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Tuesday, Aug 16, 2022

Four-fifths of Hong Kong low-income child carers report high stress from outbreak

Four-fifths of Hong Kong low-income child carers report high stress from outbreak

Four in five interviewees scored eight or above on a scale of 0 to 10 for mental stress in a survey released on Tuesday.

Four in five Hongkongers caring for children in low-income families have said they faced tremendous stress during the recent Covid-19 outbreak, with fears including possible infection and disrupted schooling, a survey has found.

The poll was conducted by the People Service Centre, a charity founded in 2002 to help the underprivileged residents. It interviewed 603 child carers, including parents and grandparents, between February and March.

Seven in 10 respondents reported having a monthly household income of less than HK$15,000 (US$1,918), while more than 90 per cent lived in public rental flats or inappropriate housing such as subdivided flats.

The survey, which was released on Tuesday, found about four in five interviewees scored eight or above on a scale of 0 to 10 for mental stress, while nearly one in three had a score of 10.

Many carers said they were afraid of contracting Covid-19 and being unable to take care of their families, and were also worried about children becoming infected.

Respondents also said they were worried about the impact of school closures on children’s education during the fifth wave.

“Caring for families, especially children, has put mounting pressure on carers during the pandemic. All their stress came from their concerns about their families or children,” said Cheung Hok-yee, the charity’s project officer.

Despite the extreme pressure faced by carers, many lacked additional support, she said.

The survey found that about two-thirds of interviewees were full-time carers in their families, and nearly nine in 10 said they looked after children by themselves.

On average, each respondent cared for more than two children.

Many carers also reported that Hong Kong’s Covid-19 epidemic had increased the financial pressure on their families, with nearly 10 per cent being unemployed.

Families also faced the additional cost of regularly buying protective equipment like masks and disinfectant, with almost all of the interviewees having said they could not afford their living expenses for the next three months.

Nearly all of the carers said children had difficulty learning remotely, with issues including emotional problems, inability to concentrate and inadequate internet connections.

A mother of an 11-year-old son, who only gave her surname as So, said she was facing huge pressure “inside and outside the home” during the fifth wave.

Living in a public rental flat in Kowloon City, she said her son, a Primary Five pupil, had attention deficit hyperactivity disorder, which made it difficult for him to sit still or control himself.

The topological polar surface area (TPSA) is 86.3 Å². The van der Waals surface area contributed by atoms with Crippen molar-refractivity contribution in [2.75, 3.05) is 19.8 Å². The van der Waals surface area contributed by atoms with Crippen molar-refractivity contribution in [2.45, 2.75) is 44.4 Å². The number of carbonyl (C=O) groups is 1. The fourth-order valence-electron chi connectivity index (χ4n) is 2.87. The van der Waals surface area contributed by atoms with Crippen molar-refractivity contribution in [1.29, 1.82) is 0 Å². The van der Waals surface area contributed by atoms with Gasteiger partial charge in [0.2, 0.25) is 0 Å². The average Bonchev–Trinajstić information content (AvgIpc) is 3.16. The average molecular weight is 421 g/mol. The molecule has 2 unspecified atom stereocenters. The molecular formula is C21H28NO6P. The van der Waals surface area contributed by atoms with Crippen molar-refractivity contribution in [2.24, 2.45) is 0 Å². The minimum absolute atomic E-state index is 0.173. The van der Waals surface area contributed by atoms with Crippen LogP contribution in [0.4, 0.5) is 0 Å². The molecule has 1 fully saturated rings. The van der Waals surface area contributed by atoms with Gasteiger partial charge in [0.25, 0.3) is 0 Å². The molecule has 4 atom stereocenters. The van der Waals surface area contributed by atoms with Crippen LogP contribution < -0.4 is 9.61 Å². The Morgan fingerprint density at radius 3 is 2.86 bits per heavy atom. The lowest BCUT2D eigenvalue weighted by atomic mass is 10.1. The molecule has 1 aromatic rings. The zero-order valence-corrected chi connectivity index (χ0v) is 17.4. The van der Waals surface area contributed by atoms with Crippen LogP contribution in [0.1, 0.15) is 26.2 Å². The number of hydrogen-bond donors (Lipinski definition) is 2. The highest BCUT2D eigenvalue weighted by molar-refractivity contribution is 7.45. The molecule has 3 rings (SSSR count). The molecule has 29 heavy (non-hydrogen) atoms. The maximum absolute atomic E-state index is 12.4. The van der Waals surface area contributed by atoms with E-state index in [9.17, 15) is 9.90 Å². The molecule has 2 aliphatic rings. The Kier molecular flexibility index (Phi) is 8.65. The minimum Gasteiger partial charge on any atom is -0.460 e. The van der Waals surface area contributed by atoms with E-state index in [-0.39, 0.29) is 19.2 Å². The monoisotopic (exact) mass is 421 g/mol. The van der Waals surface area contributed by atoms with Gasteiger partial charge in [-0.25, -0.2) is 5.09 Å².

So said the pandemic and school closures had made the situation more challenging as he was confined at home with no activities.

A wave of panic buying caused by fears of a lockdown and the price inflation of daily necessities had also made it difficult to procure essentials, she said.

“I feel so tired and I’m struggling mentally every day,” So said, adding she had lost her appetite and struggled to sleep.

Meanwhile, a single mother, who gave her name as May, also said the surge in coronavirus cases had made it more challenging for her to care for her nine-year-old daughter.

Living in a subdivided flat and relying on a monthly allowance from the government’s Comprehensive Social Security Assistance, she said the pair had avoided going out and cut back on food due to a sharp increase in prices.

“I still have to make sure my daughter has enough food even if I don’t eat,” she said.

The mother also said the pair had both been infected with Covid-19 two weeks ago, with her daughter having developed symptoms of fever and vomiting.

But mother and daughter were forced to self-isolate at home after they could not be admitted to the city’s overcrowded public hospitals.

“I feel helpless. We are left to save ourselves,” May said.

With the outbreak’s severe impact on the quality of living for Hong Kong’s underprivileged families, the People Service Centre has urged authorities to provide more support for carers and children from low-income households.

Lam Man-chi, a social worker with the centre, suggested allowing recipients of the HK$10,000 consumption voucher to use it to pay rent and utility bills, as well provide other dedicated subsidies to children and their carers.

Lam also called for the delivery services of food and rapid test kits to vulnerable families during the fifth wave and long-term measures such as setting up allowances, temporary care centres and designated community rest spots for carers.


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